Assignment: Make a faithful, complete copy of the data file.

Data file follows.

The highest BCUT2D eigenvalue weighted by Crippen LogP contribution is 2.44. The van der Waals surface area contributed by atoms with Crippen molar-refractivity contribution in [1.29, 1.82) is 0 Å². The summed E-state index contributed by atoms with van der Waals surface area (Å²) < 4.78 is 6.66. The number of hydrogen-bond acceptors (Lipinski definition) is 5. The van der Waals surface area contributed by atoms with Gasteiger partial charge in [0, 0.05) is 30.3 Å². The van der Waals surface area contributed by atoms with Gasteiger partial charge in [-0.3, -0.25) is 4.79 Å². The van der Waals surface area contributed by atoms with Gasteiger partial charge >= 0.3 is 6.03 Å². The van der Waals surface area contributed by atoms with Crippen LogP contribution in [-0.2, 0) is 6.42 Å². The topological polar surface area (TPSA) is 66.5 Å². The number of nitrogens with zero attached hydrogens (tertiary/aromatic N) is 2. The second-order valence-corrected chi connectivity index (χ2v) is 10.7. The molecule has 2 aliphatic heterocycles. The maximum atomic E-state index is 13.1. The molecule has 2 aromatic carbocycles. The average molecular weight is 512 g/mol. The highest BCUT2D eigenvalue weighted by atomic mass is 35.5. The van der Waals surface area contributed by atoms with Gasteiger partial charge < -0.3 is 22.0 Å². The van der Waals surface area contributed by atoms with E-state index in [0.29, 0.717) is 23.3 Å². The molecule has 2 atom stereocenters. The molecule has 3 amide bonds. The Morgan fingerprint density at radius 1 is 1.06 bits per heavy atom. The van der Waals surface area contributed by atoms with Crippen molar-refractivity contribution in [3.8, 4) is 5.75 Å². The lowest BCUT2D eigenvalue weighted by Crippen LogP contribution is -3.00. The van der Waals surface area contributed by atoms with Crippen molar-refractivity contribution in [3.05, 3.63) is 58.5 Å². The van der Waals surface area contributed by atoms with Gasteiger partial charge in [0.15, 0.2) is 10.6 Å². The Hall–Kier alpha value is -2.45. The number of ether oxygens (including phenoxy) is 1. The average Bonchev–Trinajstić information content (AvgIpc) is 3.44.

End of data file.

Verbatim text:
The highest BCUT2D eigenvalue weighted by Crippen LogP contribution is 2.44. The van der Waals surface area contributed by atoms with Crippen molar-refractivity contribution in [1.29, 1.82) is 0 Å². The summed E-state index contributed by atoms with van der Waals surface area (Å²) < 4.78 is 6.66. The number of hydrogen-bond acceptors (Lipinski definition) is 5. The van der Waals surface area contributed by atoms with Gasteiger partial charge in [0, 0.05) is 30.3 Å². The van der Waals surface area contributed by atoms with Gasteiger partial charge in [-0.3, -0.25) is 4.79 Å². The van der Waals surface area contributed by atoms with Gasteiger partial charge >= 0.3 is 6.03 Å². The van der Waals surface area contributed by atoms with Crippen LogP contribution in [-0.2, 0) is 6.42 Å². The topological polar surface area (TPSA) is 66.5 Å². The number of nitrogens with zero attached hydrogens (tertiary/aromatic N) is 2. The second-order valence-corrected chi connectivity index (χ2v) is 10.7. The molecule has 2 aliphatic heterocycles. The maximum atomic E-state index is 13.1. The molecule has 2 aromatic carbocycles. The average molecular weight is 512 g/mol. The highest BCUT2D eigenvalue weighted by atomic mass is 35.5. The van der Waals surface area contributed by atoms with Gasteiger partial charge < -0.3 is 22.0 Å². The van der Waals surface area contributed by atoms with E-state index in [0.29, 0.717) is 23.3 Å². The molecule has 2 atom stereocenters. The molecule has 3 amide bonds. The Morgan fingerprint density at radius 1 is 1.06 bits per heavy atom. The van der Waals surface area contributed by atoms with Crippen molar-refractivity contribution in [3.8, 4) is 5.75 Å². The lowest BCUT2D eigenvalue weighted by Crippen LogP contribution is -3.00. The van der Waals surface area contributed by atoms with Crippen molar-refractivity contribution in [3.05, 3.63) is 58.5 Å². The van der Waals surface area contributed by atoms with Gasteiger partial charge in [0.15, 0.2) is 10.6 Å². The Hall–Kier alpha value is -2.45. The number of ether oxygens (including phenoxy) is 1. The average Bonchev–Trinajstić information content (AvgIpc) is 3.44.